Collected Ghost Stories by M.R. James – Review
By Sarah Morgan
When it comes to ghost stories, nobody does them better than MR James – he’s a master of the art, and one that current horror writers can learn a lot from.
But does the world really need another collection of his tales? He died in 1936, so it’s not as if he’s produced any new material during the past 81 years. Plus, there are various anthologies featuring James’ work already out there. However, there is something rather special about this offering from Oxford World Classics.
Now, I know you should never judge a book by its cover, but when it’s beautifully cloth bound with an embossed skull and lettering, you can’t help but be impressed. This is simply a delight to behold, never mind delve into!
Over the years I’ve read many of these stories in different volumes, but all of James’ works in this field are here, including three missing from previous tomes – so, for the first time, this is a fully comprehensive collection, which fans should not miss out on.
I decided to read them back-to-back, and discovered to my horror (pun intended) that that wasn’t perhaps the best idea. They become slightly repetitive, and while it’s intriguing to spot themes running throughout, it can get a little tiresome to be confronted with the same kind of (usually hairy) villain.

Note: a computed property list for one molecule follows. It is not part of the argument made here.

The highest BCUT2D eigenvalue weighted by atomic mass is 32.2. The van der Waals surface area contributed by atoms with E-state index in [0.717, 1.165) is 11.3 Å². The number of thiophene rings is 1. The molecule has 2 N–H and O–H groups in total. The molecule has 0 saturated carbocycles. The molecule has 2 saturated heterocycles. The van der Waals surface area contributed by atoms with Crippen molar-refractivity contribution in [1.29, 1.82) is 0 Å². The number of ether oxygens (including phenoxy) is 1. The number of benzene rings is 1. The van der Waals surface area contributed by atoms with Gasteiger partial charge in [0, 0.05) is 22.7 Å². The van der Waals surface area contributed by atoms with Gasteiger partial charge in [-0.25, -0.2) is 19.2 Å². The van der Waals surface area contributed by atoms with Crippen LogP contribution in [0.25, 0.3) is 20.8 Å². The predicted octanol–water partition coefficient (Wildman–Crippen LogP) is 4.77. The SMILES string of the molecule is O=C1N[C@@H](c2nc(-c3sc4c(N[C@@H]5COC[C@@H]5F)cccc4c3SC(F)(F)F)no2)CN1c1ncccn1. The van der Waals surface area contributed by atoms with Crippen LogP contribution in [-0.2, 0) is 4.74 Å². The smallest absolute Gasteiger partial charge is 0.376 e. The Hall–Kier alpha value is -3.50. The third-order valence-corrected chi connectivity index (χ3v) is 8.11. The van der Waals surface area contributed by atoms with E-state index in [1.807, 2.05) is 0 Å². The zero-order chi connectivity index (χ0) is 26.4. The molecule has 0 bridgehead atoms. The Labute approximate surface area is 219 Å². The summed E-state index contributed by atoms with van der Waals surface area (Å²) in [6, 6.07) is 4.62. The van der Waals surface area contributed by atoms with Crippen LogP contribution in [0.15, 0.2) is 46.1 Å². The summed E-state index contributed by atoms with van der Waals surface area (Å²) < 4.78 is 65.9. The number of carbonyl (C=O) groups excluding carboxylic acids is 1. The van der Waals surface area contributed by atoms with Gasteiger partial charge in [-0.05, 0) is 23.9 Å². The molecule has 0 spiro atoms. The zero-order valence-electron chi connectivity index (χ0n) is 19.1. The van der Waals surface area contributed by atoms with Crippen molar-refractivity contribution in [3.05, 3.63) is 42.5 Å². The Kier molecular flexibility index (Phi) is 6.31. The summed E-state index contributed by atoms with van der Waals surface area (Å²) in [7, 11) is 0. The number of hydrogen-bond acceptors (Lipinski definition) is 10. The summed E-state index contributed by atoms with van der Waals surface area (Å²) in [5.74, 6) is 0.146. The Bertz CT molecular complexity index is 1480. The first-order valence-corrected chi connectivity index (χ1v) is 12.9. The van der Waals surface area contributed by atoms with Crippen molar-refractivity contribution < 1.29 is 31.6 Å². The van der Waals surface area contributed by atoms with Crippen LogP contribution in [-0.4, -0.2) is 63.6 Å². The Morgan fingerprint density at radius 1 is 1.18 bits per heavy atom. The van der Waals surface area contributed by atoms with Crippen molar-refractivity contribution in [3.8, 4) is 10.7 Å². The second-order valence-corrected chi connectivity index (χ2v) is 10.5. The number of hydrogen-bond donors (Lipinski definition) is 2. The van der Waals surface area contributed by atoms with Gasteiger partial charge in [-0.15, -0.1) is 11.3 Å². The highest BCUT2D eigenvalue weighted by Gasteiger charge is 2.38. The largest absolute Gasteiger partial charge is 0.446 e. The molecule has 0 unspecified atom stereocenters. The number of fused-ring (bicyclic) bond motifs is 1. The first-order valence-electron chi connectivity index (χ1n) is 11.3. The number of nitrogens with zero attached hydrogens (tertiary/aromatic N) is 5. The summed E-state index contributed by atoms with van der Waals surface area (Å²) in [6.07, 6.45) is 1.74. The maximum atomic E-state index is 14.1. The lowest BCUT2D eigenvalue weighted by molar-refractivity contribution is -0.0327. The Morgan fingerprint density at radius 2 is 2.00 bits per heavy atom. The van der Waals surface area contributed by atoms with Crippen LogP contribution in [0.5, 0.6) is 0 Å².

Still, that doesn’t detract from the book as a whole, and the best of the stories contained within stand out anyway. Casting The Runes is a particular favourite, and was later turned into the seminal horror movie Night Of The Demon, which featured the line, “It’s in the trees, it’s coming!” later sampled in Kate Bush’s song ‘Hounds Of Love’.
Other tales have been adapted for the screen, most notably by the BBC’s A Ghost Story For Christmas, which ran in the 1970s and was briefly resurrected during the 21st century.
If you’re familiar with the likes of A Warning To The Curious and A View From The Hill, as I was, it’s interesting to compare the TV versions with the original tales.
But this new volume doesn’t just feature James’ works – there is also an invaluable insight into his life by editor Darryl Jones, which paints a portrait of a reserved, bookish man that makes the reader wonder where his terrifying visions came from.
What’s more, there is a collection of James’ writings on the subject of ghost stories, which are worth reading for his views on Bram Stoker’s Dracula alone.
This is a must for James fans old and new, particularly completists – just don’t try to read them in one go. And beware any hirsute hands that may come knocking at your windows at night…
‘Collected Ghost Stories’, MR James, £16.99